By Mia Barrett, MEd | November 11, 2020
Project Coordinator, ETR
Talking about birth control options is the bread and butter for many sex educators—handing out charts that list each method, pointing out failure rates, busting myths. Whether you are new to the field or have been at this for a while, your "Birth Control 101” lesson might need a fresh spark. Here are three strategies to help young people get the most out of your class and birth control education:
Birth control is a topic anyone having sex should know about! People of all genders can play a role in preventing an unintended pregnancy. Cisgender boys play a role. Trans youth have a part to play too. The nonbinary students in your class also need to learn about birth control. You can include these folks in the discussion by removing gendered language when talking about body parts or birth control.
Compared to cisgender heterosexual youth, LGBTQ youth are less likely to use birth control and more likely to experience an unintended pregnancy. Since young people are more likely to pay attention to content they feel is relevant to them, be sure to include vignettes or examples that specifically include LGBTQ youth. Additionally, many forms of birth control require a visit to a health care provider and this may serve as a barrier for some LGBTQ youth. Activities that help young people feel more comfortable talking to a provider about birth control can increase their willingness to access services.
The person with a uterus is not the only person who needs to think about birth control. According to a recent study, “Male partners can be gatekeepers or be highly influential when it comes to their partner’s or their own use of contraception.” Take some time to discuss or roleplay ways that partners can encourage and support use of contraception. You can help everyone clarify their own values and goals around birth control while also helping them navigate challenging and potentially awkward conversations with their partners about contraception.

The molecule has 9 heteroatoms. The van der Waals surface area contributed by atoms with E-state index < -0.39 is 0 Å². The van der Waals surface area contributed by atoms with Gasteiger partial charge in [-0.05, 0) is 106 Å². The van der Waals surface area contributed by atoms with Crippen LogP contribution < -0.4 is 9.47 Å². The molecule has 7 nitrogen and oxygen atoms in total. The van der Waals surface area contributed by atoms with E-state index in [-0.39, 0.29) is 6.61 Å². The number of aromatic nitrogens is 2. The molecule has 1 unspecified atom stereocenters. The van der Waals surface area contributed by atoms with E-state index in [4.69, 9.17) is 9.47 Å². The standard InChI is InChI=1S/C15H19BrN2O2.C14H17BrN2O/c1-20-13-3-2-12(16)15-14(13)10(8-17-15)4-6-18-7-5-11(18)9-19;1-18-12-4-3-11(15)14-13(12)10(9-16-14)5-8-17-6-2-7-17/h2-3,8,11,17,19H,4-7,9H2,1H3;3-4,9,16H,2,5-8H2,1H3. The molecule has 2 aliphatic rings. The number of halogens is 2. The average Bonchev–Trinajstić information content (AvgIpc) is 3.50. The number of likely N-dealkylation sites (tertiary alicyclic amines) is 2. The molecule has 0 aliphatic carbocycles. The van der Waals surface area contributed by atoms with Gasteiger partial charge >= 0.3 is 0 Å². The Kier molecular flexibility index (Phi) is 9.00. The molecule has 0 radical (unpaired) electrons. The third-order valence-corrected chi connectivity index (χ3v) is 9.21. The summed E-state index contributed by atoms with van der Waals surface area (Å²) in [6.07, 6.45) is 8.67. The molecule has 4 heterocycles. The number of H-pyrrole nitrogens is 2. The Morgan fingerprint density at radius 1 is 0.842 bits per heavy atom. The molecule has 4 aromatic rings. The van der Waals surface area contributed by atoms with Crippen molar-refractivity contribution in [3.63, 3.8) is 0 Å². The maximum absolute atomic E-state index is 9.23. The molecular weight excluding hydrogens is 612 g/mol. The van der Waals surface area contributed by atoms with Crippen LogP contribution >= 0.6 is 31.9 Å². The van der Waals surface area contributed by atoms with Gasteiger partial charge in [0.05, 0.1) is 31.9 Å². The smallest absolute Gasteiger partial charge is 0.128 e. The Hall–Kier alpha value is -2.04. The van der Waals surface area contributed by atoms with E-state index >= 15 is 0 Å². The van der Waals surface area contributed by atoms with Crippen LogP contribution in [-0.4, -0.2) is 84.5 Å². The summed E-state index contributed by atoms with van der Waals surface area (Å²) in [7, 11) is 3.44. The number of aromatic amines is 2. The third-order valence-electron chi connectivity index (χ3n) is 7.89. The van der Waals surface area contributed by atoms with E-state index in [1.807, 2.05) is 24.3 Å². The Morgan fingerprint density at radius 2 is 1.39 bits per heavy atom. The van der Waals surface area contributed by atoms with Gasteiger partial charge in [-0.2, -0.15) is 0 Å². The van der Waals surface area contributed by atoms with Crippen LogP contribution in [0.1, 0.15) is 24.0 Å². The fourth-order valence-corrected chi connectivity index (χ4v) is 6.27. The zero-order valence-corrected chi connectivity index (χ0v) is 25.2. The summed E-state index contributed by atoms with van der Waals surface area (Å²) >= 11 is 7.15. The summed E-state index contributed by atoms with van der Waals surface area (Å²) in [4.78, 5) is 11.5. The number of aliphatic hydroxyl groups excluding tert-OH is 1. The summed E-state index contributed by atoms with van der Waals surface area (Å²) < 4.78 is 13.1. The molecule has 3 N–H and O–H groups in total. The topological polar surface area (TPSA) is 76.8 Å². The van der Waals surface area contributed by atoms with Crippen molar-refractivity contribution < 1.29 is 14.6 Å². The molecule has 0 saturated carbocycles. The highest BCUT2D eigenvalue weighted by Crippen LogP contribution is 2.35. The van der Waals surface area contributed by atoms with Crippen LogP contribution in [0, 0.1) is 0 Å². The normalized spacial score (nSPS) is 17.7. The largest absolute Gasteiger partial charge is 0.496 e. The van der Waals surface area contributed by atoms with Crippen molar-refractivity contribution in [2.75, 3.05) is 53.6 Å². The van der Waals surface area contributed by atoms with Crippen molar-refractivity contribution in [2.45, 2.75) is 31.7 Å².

In addition to talking about various birth control methods, use a prompt that resonates with everyone in the classroom, like, “What can someone do to avoid pregnancy?” This allows the contraception conversation to broaden and include actions such as withdrawal, abstinence, and communicating with partners about contraceptive practices and tools.
Avoid expressing your own bias around which type of contraception you think is best or worst. For example, IUDs are often presented as the most effective and therefore the “best” birth control. However, an IUD may not be the best option for someone who does not feel comfortable having a medical provider insert a device into their body, for example.
Also, avoid shaming language around methods with lower typical usage rates. Someone who has chosen a method that is presented as less effective may feel shamed for their decision. For example, the pill is sometimes presented as a poor method for young people because it requires remembering a pill every day. However, a young person who has been taking the pill may interpret this statement as a lack of trust or confidence in their ability to adhere to their birth control routine.
Shaming language also sometimes appears in well-intended messaging around consequences. Framing pregnancy as a consequence of sex rather than simply an outcome can leave parenting or pregnant teens feeling like their child or pregnancy is shameful. Messaging about the challenges faced by young parents can be reframed from demoralizing statements about poverty and low high school education rates to statements that encourage young people to consider what they are willing and capable of doing to support a child.
Your “Birth Control 101” lesson is a fabulous opportunity for young people to learn about their options. By using inclusive language, enlisting the support of the partners of people using contraception, and avoiding language that creates shame, you can help ensure that each young person leaves your lesson feeling seen and knowing they have the power to make the best decisions for their health and happiness.
Looking for additional resources? Be sure to explore ETR’s birth control and pregnancy prevention products and services.
Mia Barrett (she/her/hers) is a Project Coordinator at ETR as well as a sexuality educator for young adults and health care professionals. She received her Master’s in Education in Human Sexuality at Widener University. She can be reached at firstname.lastname@example.org.